“About Future”

When our mother asks why I had my brother put down, I don’t lie, not over the phone. “I had to,” I say. “It was time.” I expect her protest—“A health issue? Was he sick?” “He was 39,” I say, like age is reason enough. “But our family lives forever,” she says. “Your great-grandmother was 96.” I know she is right, but I have to live with my decision. “He wasn’t happy,” I say. “He put on a lot of weight. Had no girlfriend, nothing. There’s no sense letting him suffer.” “But,” she says, and there is fear in her pause, her future plans crumbling: those few good years of retirement in Florida, walking her dogs, watching cable news. I might’ve even offered her our spare room, but her politics were too extreme. She’d be so much work: cooking her oatmeal for breakfast, changing her sheets, someday diapers. A nursing home would be perfect but far too expensive. And don’t forget hospice. I’m a better son than to leave her with strangers. “Plus we never talked,” I tell my mother. “He was so lonely. And 100 seems to be the new 80.” I can almost imagine the look on her face: heavy cheeks, lip shaking. “But we don’t talk much either,” she says. “What about my future?” And I say what I have to, to squelch her fears. “I should visit soon,” I say. “I can take care of you too.”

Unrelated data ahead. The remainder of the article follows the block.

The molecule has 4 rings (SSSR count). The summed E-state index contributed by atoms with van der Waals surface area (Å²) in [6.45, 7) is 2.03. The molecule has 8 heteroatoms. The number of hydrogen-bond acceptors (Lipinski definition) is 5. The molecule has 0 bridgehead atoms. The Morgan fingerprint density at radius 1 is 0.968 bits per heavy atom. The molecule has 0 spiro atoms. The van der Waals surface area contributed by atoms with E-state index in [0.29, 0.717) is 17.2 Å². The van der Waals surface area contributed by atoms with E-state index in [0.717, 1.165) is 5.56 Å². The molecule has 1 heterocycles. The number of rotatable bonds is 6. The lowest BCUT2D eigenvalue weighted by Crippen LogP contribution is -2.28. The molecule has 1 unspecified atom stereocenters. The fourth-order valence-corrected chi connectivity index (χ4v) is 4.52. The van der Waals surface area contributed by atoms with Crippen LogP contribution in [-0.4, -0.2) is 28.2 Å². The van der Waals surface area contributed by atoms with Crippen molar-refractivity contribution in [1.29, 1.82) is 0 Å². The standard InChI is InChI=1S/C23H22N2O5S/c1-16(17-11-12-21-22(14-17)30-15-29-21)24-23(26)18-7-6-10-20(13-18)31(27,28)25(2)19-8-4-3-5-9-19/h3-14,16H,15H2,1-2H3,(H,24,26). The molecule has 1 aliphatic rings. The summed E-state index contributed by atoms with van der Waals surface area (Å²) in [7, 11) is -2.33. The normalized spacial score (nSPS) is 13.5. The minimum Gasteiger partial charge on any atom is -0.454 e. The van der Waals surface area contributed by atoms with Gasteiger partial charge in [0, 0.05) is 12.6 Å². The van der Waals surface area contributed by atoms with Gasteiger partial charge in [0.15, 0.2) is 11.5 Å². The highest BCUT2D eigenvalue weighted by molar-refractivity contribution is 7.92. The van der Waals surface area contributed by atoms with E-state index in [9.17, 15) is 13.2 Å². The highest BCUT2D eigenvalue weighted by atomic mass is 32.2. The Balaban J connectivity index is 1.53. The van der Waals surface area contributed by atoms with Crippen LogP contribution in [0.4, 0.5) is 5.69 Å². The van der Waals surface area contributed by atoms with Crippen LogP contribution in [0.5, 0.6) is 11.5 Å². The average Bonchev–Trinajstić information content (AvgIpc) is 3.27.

Craig Buchner

About Craig Buchner

Craig Buchner’s short stories have appeared in Tin House, The Baltimore Review, Hobart, SmokeLong Quarterly, and other literary journals. Craig teaches writing and lives in Portland, OR. You can find more of his work at www.craigbuchner.com.

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